Last year provided us with much to be proud of and I would like to acknowledge the NESP TSR Hub’s significant contribution to the national effort. So much
of this work is directly relevant to the Threatened Species Strategy and helps me make the best decisions and investments possible.
The Strategy celebrated its first year of implementation last year and I am pleased to report that through our collective national effort, including the work of the Hub, we have met the majority of the Strategy’s targets for year one and are delivering some great outcomes for our threatened species.
The Hub has gone from strength to strength and is producing world-class science that informs my decisions, as well as the practitioners, managers and decision makers who are working to better understand, manage and conserve our threatened species.
There have been many highlights, but some that stand out include:
The first annual showcase held in Canberra that offered the Department of the Environment and Energy and a broader audience an insight into the wide-ranging and collaborative research underway in the Threatened Species Recovery Hub.
The tremendous results achieved by Professor Rob Heinsohn and his team to boost Swift Parrot breeding success.
Successful assisted climate change adaptation through the first translocation of the western swamp tortoise outside of their historical range.
We are now turning our attention to the years ahead and to meeting the Strategy’s challenging three and five year targets. The TSR Hub will continue to support decision-making, and the new Threatened Species Recovery Fund will open this year to help community groups undertake essential activities to protect and recover threatened species. We will be intensifying action where it is most needed, building the partnerships required to fight extinction and applying the knowledge gained in 2016 to enhance the effectiveness of the Strategy.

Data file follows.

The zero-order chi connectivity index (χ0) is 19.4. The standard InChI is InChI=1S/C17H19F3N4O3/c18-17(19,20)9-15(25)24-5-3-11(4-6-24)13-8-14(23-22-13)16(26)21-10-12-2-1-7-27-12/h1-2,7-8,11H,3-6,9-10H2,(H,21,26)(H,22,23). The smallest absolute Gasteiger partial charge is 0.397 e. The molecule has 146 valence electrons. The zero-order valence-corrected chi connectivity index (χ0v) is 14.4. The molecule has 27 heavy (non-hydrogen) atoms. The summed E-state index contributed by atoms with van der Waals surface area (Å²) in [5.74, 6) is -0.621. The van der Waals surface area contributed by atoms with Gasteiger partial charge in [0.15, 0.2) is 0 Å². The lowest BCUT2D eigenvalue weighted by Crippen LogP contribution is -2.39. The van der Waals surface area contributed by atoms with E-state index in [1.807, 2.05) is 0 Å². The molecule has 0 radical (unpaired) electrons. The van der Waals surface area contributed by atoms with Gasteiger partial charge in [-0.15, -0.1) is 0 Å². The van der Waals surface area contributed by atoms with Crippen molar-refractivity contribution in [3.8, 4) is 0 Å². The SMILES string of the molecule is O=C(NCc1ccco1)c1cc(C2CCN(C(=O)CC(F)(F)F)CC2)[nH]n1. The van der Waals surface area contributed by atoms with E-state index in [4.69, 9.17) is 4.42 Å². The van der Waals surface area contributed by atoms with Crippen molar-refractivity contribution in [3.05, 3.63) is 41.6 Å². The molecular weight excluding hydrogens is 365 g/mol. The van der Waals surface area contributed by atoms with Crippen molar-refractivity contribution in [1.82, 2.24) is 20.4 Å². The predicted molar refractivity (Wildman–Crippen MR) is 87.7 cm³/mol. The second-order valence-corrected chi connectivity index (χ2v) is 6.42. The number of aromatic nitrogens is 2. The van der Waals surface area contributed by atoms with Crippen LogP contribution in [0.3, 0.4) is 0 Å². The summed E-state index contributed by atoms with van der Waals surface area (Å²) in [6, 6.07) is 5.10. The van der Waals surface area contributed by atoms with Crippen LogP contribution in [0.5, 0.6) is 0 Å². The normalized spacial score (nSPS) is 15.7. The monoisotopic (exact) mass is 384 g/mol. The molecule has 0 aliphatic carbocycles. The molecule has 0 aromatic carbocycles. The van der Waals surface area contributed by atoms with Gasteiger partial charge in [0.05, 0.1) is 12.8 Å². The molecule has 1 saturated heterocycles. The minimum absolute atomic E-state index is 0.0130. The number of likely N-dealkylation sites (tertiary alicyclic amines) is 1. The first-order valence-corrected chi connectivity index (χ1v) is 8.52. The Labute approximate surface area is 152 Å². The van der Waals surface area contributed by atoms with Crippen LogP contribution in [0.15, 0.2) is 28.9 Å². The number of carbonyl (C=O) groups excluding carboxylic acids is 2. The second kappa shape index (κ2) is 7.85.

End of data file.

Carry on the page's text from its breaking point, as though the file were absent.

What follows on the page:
I am so proud and encouraged by the progress we have made in just one year and I am looking forward to continuing this important journey with Australia, and the Threatened Species Recovery Hub.
Threatened Species Commissioner
Top image: Gregory Andrews
In only 60 years Australia has lost over 90% of a type of forest that once covered 130,000 square kilometres, and could be losing plants with important medicinal uses.
One of Northern Australia’s rarest animals will be helped by a new monitoring technique developed by a Charles Darwin University research student. Butler’s Dunnart, discovered by famous adventurer Harry Butler in 1965, is so rare it was only seen 8 times in the next 37 years.
Tiny sound recorders will be set up near the nests of South-eastern Red-tailed Black Cockatoos, as part of ground-breaking research to monitor the nesting habits of the endangered species.
Low numbers of Eastern Barred Bandicoots in Victoria have resulted in low genetic diversity which is a threat to plans to rebuild numbers in breeding programs. A new partnership is addressing the issue with an innovative breeding program which is introducing Tasmanian genes to the Victorian population.
Booderee National Park is welcoming the return of locally extinct mammals. Long-nosed potoroos and southern brown bandicoots have already been reintroduced to Booderee after being locally extinct for up to a century, and now preparations are underway to welcome a third threatened species, the eastern quoll, back to the park.